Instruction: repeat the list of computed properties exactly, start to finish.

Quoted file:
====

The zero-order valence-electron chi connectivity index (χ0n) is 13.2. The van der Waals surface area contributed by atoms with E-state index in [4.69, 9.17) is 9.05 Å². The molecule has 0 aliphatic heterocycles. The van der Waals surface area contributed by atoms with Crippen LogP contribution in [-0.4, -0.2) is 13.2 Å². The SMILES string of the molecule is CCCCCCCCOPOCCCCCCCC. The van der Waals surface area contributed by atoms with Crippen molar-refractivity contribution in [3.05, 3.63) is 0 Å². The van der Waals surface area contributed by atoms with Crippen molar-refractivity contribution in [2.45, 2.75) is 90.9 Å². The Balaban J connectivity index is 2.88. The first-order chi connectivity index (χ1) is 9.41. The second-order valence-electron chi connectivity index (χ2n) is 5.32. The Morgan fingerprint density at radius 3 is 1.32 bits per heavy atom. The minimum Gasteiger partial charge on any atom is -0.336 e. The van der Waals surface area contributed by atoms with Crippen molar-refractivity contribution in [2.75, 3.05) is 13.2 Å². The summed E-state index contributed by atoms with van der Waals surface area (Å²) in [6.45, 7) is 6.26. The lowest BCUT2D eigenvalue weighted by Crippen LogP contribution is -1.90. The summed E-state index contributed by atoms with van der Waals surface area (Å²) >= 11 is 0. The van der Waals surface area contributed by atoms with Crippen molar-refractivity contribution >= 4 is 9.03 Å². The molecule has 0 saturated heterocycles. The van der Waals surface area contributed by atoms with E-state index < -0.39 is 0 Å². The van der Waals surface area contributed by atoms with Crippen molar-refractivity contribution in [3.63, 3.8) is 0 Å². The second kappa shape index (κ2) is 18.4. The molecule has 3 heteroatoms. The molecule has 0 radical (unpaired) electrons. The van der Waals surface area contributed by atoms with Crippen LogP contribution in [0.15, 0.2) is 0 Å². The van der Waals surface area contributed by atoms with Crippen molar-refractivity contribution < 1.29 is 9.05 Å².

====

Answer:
The zero-order valence-electron chi connectivity index (χ0n) is 13.2. The van der Waals surface area contributed by atoms with E-state index in [4.69, 9.17) is 9.05 Å². The molecule has 0 aliphatic heterocycles. The van der Waals surface area contributed by atoms with Crippen LogP contribution in [-0.4, -0.2) is 13.2 Å². The SMILES string of the molecule is CCCCCCCCOPOCCCCCCCC. The van der Waals surface area contributed by atoms with Crippen molar-refractivity contribution in [3.05, 3.63) is 0 Å². The van der Waals surface area contributed by atoms with Crippen molar-refractivity contribution in [2.45, 2.75) is 90.9 Å². The Balaban J connectivity index is 2.88. The first-order chi connectivity index (χ1) is 9.41. The second-order valence-electron chi connectivity index (χ2n) is 5.32. The Morgan fingerprint density at radius 3 is 1.32 bits per heavy atom. The minimum Gasteiger partial charge on any atom is -0.336 e. The van der Waals surface area contributed by atoms with Crippen molar-refractivity contribution in [2.75, 3.05) is 13.2 Å². The summed E-state index contributed by atoms with van der Waals surface area (Å²) in [6.45, 7) is 6.26. The lowest BCUT2D eigenvalue weighted by Crippen LogP contribution is -1.90. The summed E-state index contributed by atoms with van der Waals surface area (Å²) >= 11 is 0. The van der Waals surface area contributed by atoms with Crippen molar-refractivity contribution >= 4 is 9.03 Å². The molecule has 0 saturated heterocycles. The van der Waals surface area contributed by atoms with E-state index < -0.39 is 0 Å². The van der Waals surface area contributed by atoms with Crippen molar-refractivity contribution in [3.63, 3.8) is 0 Å². The second kappa shape index (κ2) is 18.4. The molecule has 3 heteroatoms. The molecule has 0 radical (unpaired) electrons. The van der Waals surface area contributed by atoms with Crippen LogP contribution in [0.15, 0.2) is 0 Å². The van der Waals surface area contributed by atoms with Crippen molar-refractivity contribution < 1.29 is 9.05 Å².